jesus didn’t get involved politically
It is true that Jesus did not get involved politically, at least directly. His message concerning the kingdom of God was of course in its own way an assault on all human kingdoms but be that as it may. However, if he did not get involved in politics neither did he get involved in other civic aspects of society. He did not engage with medicine, education, science, industry, commerce etc. When we meet him in adulthood in his public ministry he is a rabbi with followers and lives outside of all these spheres. If his non-involvement politically means that we must distance ourselves from politics then his non-involvement in the other spheres of life presumably means we must distance ourselves from these too. But we don’t and rightly so. Jesus is our model for Christian living but this does not mean we are all to be itinerant preachers, culturally Jewish, celibate etc. In Scripture, it is his loving self-sacrifice for others, his self-humbling, his perseverance in faith, his non-retaliation, his suffering, his holiness, his obedience to his father etc that we are called to emulate not those aspects which were specific to his calling.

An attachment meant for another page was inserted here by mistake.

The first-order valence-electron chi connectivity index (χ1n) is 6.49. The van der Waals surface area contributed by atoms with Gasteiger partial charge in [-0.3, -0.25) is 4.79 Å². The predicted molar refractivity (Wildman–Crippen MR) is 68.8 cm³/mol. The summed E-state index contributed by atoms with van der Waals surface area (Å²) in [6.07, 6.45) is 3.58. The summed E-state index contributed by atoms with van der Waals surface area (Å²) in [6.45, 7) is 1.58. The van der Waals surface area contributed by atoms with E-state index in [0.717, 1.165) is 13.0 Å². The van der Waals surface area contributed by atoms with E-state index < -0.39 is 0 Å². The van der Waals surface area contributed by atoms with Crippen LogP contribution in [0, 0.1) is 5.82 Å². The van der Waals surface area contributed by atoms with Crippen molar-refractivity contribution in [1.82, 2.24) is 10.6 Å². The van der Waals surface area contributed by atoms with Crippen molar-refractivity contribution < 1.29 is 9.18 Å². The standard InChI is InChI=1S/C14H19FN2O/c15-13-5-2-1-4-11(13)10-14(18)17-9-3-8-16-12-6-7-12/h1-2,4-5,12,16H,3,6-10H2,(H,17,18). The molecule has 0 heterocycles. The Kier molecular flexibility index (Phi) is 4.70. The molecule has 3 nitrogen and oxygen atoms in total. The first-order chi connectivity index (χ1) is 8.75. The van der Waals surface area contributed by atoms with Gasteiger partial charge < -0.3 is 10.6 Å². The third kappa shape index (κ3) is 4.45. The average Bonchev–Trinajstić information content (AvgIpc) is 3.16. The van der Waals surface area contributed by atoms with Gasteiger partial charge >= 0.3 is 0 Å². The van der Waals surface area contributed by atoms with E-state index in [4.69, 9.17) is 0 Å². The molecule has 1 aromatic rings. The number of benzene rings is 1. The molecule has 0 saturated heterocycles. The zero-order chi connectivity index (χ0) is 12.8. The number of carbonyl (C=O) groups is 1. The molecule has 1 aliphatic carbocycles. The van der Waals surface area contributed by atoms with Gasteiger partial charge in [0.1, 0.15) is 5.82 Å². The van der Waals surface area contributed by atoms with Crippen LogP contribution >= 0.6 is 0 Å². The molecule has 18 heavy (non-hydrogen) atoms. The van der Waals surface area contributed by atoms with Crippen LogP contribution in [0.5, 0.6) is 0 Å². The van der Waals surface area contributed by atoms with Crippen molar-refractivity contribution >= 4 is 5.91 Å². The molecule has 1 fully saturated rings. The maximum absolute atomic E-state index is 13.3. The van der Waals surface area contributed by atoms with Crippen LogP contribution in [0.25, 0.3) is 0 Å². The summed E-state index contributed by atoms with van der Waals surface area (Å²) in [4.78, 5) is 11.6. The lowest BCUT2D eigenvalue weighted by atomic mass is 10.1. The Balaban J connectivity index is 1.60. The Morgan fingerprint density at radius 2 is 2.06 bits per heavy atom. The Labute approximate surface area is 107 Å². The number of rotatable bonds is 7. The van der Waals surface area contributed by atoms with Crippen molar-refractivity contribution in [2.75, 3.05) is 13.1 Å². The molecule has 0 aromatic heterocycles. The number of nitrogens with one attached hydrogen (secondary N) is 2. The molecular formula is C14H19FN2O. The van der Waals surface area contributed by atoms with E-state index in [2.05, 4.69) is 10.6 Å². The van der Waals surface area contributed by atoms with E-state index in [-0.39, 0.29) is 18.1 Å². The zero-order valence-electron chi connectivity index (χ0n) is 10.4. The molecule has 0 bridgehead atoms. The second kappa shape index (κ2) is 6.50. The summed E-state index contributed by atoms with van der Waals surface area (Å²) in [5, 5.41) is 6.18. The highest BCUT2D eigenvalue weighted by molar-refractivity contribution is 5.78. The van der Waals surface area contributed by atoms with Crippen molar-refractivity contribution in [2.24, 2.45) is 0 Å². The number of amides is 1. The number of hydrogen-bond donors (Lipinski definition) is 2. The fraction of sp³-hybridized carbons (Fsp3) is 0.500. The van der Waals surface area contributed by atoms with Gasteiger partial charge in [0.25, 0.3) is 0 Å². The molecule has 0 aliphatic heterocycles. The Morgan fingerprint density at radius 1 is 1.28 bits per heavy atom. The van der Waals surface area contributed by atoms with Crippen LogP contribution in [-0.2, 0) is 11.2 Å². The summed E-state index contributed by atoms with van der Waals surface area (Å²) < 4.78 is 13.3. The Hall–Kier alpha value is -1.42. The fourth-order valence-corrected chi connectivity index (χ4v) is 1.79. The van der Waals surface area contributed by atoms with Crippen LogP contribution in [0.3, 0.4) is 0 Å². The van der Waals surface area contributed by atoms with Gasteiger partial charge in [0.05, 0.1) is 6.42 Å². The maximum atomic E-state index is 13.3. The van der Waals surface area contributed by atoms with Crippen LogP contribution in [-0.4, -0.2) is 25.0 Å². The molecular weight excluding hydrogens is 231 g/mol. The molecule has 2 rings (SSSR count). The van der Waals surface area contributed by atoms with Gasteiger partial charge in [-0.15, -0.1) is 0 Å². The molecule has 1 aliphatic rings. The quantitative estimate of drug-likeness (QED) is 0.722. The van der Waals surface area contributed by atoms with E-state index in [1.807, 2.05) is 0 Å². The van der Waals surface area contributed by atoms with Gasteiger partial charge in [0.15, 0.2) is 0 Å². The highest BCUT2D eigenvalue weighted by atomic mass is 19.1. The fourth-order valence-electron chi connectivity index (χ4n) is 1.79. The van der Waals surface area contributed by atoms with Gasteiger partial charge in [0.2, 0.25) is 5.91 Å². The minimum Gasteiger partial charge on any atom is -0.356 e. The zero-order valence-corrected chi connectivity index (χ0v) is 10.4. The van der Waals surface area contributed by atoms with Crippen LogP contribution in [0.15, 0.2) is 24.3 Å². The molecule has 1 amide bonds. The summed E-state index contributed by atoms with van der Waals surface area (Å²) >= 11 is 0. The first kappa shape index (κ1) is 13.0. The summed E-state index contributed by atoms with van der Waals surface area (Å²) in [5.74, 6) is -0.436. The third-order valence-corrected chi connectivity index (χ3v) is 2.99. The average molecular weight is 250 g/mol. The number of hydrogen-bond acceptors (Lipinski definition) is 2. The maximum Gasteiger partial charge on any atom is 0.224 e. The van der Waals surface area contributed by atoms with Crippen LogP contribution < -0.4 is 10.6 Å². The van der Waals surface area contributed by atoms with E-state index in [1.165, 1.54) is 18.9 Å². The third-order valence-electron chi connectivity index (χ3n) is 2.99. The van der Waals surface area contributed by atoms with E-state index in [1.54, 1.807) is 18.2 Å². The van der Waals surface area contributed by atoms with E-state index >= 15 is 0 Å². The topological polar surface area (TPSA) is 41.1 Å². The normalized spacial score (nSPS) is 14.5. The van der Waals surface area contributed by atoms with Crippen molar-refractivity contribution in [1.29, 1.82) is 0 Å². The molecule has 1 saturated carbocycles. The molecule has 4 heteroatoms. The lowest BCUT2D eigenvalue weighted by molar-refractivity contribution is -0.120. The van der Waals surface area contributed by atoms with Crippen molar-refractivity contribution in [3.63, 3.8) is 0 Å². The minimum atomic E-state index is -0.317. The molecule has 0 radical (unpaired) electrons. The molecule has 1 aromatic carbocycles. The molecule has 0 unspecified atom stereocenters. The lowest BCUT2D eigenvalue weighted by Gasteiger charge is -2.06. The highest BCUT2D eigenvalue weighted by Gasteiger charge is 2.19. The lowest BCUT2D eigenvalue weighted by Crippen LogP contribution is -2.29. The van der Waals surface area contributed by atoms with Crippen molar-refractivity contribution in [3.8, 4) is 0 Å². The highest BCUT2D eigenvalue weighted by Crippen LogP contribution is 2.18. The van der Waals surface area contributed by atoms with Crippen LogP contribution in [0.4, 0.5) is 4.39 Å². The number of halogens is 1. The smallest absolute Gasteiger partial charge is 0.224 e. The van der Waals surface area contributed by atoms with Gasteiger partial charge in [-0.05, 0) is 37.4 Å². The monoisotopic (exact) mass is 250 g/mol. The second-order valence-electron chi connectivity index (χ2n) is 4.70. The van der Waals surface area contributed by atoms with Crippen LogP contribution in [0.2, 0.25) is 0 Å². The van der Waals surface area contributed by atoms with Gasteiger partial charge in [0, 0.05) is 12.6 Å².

the slogan, ‘Our ‘Man’ is already in’
This is a rather supercilious slogan and beneath comment were it not for the fact that many apparently believe it expresses a genuine reason for not voting. Of course, all Christians believe that Christ is the Ultimate Ruler in the kingdoms of men. We find security, peace and confidence in this and rightly so. But this does not mean that the role of earthly rulers in the present is redundant or irrelevant. Again Roms 13 gives the lie to this; they are ordained servants of God. Government is God’s (good) idea for the temporal well-being and ordering of humanity.